tion with the Point IV program and I know that this committee endorsed the inclusion in the Point IV legislation of statements of our policy with respect to international investment. However, it also is clear that other countries have different policies and our great problem has been one of working out with other countries bases upon which foreign capital and particularly private foreign capital, might flow.

I think it is fair to say that because the charter provisions represent an international document in which a great many countries participated in the drafting, that there is a gap between the provisions in the charter and the provisions which we would like to see in the understandings between countries with respect to the flow of capital. It is important to realize that this is a gap and not a contradiction and that actually the agreements which are recognized in the ITO charter represent a major step forward in the direction in which our American policy would like to see steps taken.

In the charter there is in the first place a general recognition of the importance of investment and the proper treatment of international investment as distinct from the policies that have existed in some countries of an extreme nationalist type.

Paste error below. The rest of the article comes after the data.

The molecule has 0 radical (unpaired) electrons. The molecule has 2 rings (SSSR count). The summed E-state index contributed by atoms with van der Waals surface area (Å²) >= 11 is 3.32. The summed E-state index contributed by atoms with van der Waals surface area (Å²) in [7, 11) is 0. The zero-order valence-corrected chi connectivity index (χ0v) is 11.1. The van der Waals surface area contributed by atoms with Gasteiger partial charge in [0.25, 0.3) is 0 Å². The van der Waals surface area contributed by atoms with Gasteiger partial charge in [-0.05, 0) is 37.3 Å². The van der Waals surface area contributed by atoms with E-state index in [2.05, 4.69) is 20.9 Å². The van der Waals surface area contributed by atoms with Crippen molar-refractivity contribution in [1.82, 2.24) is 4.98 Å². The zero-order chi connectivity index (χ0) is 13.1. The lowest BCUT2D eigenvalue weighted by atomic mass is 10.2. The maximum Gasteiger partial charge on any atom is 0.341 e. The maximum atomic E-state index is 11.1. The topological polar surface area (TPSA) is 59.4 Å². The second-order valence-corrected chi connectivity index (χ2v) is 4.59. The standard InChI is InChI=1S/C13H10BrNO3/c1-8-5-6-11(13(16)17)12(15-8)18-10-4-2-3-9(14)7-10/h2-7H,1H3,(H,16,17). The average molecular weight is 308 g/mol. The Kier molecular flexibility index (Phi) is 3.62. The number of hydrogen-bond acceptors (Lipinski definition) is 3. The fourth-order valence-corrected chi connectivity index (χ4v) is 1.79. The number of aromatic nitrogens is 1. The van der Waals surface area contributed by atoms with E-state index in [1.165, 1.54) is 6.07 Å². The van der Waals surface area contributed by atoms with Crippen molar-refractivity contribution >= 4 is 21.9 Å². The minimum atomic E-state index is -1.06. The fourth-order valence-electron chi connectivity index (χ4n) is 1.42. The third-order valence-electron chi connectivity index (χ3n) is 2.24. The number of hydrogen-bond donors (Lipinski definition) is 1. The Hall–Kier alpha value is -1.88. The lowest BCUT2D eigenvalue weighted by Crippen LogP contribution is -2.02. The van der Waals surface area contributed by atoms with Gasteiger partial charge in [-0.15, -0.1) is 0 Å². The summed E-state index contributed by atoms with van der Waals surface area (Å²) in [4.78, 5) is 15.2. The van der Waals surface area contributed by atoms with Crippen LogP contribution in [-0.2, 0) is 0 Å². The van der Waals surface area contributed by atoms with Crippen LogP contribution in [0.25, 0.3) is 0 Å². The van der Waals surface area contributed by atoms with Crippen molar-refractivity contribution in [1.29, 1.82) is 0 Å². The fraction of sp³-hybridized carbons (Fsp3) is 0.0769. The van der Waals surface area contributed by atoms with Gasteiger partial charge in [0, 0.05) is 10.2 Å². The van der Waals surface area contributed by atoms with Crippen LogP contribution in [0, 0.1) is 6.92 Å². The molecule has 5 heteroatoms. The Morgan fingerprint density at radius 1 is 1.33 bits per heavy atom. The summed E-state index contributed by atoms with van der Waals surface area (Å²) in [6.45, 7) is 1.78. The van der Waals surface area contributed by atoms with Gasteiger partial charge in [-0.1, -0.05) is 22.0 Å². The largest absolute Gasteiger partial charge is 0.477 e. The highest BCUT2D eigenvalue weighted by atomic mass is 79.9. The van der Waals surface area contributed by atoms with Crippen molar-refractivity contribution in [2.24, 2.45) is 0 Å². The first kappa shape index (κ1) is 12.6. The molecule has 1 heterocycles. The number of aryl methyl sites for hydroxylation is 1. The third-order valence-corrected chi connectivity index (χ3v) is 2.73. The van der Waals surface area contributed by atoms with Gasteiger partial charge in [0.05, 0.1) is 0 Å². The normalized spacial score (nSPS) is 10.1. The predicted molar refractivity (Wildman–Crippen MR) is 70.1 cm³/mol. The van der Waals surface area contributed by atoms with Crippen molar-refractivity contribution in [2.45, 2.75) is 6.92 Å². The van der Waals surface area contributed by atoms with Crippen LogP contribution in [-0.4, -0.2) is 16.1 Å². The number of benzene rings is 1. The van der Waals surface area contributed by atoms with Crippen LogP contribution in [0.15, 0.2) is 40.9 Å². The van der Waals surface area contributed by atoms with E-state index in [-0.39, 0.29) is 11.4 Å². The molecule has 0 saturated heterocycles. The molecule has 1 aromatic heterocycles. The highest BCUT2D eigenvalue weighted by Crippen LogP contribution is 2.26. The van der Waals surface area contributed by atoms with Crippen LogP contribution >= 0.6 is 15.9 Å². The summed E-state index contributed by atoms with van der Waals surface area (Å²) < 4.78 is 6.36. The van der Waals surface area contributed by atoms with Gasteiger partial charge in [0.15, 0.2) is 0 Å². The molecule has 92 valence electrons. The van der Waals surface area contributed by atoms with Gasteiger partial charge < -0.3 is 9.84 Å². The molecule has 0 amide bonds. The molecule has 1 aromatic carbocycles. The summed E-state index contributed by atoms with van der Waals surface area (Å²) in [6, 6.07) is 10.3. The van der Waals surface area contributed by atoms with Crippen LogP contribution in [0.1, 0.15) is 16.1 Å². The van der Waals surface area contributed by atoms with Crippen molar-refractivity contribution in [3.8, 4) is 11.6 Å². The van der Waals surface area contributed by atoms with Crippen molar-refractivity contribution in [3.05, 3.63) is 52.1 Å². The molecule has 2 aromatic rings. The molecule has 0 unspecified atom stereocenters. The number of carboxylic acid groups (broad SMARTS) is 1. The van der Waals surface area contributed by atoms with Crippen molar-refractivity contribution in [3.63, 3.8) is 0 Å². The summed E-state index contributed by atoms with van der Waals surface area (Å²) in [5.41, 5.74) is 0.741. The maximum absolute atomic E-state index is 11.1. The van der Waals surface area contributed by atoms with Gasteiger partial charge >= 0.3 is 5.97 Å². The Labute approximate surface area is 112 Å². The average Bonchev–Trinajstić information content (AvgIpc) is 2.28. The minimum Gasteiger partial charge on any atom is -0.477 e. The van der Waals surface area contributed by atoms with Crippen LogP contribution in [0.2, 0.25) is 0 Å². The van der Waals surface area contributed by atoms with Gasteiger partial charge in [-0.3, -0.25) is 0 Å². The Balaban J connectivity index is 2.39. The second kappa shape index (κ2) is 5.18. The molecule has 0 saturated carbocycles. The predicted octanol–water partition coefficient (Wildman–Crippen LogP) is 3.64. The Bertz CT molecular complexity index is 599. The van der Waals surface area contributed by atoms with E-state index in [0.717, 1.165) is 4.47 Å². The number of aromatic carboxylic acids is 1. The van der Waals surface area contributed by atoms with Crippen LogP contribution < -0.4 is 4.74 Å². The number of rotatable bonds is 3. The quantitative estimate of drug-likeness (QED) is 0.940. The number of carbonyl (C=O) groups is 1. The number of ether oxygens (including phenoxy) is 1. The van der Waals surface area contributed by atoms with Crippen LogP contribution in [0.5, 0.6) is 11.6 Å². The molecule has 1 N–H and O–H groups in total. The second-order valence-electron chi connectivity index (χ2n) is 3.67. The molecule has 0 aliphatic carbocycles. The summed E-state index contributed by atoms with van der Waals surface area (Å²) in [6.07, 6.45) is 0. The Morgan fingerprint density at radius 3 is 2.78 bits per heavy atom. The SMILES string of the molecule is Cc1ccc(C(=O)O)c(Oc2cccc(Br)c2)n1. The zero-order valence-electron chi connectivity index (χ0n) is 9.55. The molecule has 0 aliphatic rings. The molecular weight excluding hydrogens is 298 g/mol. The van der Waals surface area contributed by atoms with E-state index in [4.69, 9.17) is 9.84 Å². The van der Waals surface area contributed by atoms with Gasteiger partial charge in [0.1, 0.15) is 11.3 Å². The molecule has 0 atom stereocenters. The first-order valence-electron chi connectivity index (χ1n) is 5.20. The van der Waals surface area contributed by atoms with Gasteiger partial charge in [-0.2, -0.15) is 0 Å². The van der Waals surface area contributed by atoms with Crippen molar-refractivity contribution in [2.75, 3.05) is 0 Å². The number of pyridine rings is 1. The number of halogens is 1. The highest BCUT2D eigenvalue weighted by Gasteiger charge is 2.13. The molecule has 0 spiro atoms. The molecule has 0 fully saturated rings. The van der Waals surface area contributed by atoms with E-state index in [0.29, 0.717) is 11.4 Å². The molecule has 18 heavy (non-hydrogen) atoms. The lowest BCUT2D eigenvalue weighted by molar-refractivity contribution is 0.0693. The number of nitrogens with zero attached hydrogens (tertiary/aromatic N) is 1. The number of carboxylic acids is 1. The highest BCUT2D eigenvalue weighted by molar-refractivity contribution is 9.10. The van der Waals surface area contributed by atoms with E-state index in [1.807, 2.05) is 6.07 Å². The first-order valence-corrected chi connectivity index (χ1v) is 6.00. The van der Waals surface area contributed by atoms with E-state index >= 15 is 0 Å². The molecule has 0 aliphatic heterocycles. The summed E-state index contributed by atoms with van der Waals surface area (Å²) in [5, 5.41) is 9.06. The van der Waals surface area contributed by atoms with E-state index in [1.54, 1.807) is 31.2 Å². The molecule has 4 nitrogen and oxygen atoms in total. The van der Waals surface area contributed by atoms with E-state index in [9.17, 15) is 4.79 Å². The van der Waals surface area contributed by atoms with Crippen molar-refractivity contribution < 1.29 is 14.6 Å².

There are certain general policy statements which relate to investment both from the point of view of the country receiving the investment and the country which is making the investment.

From our point of view these statements give us the opportunity to appeal to the ITO whenever countries interfere with the investment process on bases which are defined in the charter as unjust or unreasonable interferences.

These are not spelled out too exactly and I think this represents a starting point toward developing an improved statement over time through practice. But it does represent a recognition that investors have certain rights with respect to the way they are treated.

It is also very important, we believe, that the charter recognizes the fact that multilateral understandings with respect to investment may not meet all the problems that arise and therefore it sets out an encouragement to governments to enter into bilateral agreements and negotiate commercial treaties. This is not again a commitment that countries will actually enter into agreement, there is no way in which that can be done, but it does put an obligation on countries to be willing to enter into the process of negotiating commercial treaties for amplifying and extending the provisions with respect to rights and responsibilities which may apply to foreign investment.

I would like to be a little bit more specific on this matter because I think it is one in which there has been some degree of misunderstanding and if I may just summarize briefly the situation in the charter:

Article 11 obligates members not to take unreasonable or unjustifiable action injurious to the rights of members in the capital or enterprise they have supplied.

Article 12 obligates members to give reasonable opportunities for investments acceptable to them and adequate security for existing and future investments.

Article 12 also obligates members to negotiate on request for commercial treaties.